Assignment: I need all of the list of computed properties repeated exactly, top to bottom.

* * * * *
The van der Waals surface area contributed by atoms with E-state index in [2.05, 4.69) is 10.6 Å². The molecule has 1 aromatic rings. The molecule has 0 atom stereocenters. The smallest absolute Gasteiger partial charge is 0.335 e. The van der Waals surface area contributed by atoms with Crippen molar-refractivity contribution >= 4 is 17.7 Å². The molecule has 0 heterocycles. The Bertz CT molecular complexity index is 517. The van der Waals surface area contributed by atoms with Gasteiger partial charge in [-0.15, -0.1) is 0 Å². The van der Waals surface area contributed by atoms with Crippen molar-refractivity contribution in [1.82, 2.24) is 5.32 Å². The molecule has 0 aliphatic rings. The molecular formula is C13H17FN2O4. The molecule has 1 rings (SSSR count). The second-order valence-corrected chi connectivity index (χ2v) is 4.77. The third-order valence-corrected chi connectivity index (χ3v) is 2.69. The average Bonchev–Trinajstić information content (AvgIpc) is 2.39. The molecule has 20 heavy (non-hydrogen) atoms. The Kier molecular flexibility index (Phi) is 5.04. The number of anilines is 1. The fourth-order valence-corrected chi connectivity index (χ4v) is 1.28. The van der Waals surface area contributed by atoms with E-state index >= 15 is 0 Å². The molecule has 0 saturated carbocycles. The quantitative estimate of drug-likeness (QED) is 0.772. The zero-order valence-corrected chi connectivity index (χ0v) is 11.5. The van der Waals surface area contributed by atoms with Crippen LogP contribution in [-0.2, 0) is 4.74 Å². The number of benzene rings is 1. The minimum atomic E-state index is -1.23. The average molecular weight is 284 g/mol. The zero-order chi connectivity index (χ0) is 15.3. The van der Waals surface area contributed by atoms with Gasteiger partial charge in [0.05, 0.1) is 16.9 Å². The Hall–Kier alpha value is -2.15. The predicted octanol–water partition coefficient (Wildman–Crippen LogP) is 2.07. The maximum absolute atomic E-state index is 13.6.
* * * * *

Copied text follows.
The van der Waals surface area contributed by atoms with E-state index in [2.05, 4.69) is 10.6 Å². The molecule has 1 aromatic rings. The molecule has 0 atom stereocenters. The smallest absolute Gasteiger partial charge is 0.335 e. The van der Waals surface area contributed by atoms with Crippen molar-refractivity contribution >= 4 is 17.7 Å². The molecule has 0 heterocycles. The Bertz CT molecular complexity index is 517. The van der Waals surface area contributed by atoms with Gasteiger partial charge in [-0.15, -0.1) is 0 Å². The van der Waals surface area contributed by atoms with Crippen molar-refractivity contribution in [1.82, 2.24) is 5.32 Å². The molecule has 0 aliphatic rings. The molecular formula is C13H17FN2O4. The molecule has 1 rings (SSSR count). The second-order valence-corrected chi connectivity index (χ2v) is 4.77. The third-order valence-corrected chi connectivity index (χ3v) is 2.69. The average Bonchev–Trinajstić information content (AvgIpc) is 2.39. The molecule has 20 heavy (non-hydrogen) atoms. The Kier molecular flexibility index (Phi) is 5.04. The number of anilines is 1. The fourth-order valence-corrected chi connectivity index (χ4v) is 1.28. The van der Waals surface area contributed by atoms with E-state index >= 15 is 0 Å². The molecule has 0 saturated carbocycles. The quantitative estimate of drug-likeness (QED) is 0.772. The zero-order valence-corrected chi connectivity index (χ0v) is 11.5. The van der Waals surface area contributed by atoms with Crippen LogP contribution in [-0.2, 0) is 4.74 Å². The number of benzene rings is 1. The minimum atomic E-state index is -1.23. The average molecular weight is 284 g/mol. The zero-order chi connectivity index (χ0) is 15.3. The van der Waals surface area contributed by atoms with Gasteiger partial charge in [0.05, 0.1) is 16.9 Å². The Hall–Kier alpha value is -2.15. The predicted octanol–water partition coefficient (Wildman–Crippen LogP) is 2.07. The maximum absolute atomic E-state index is 13.6.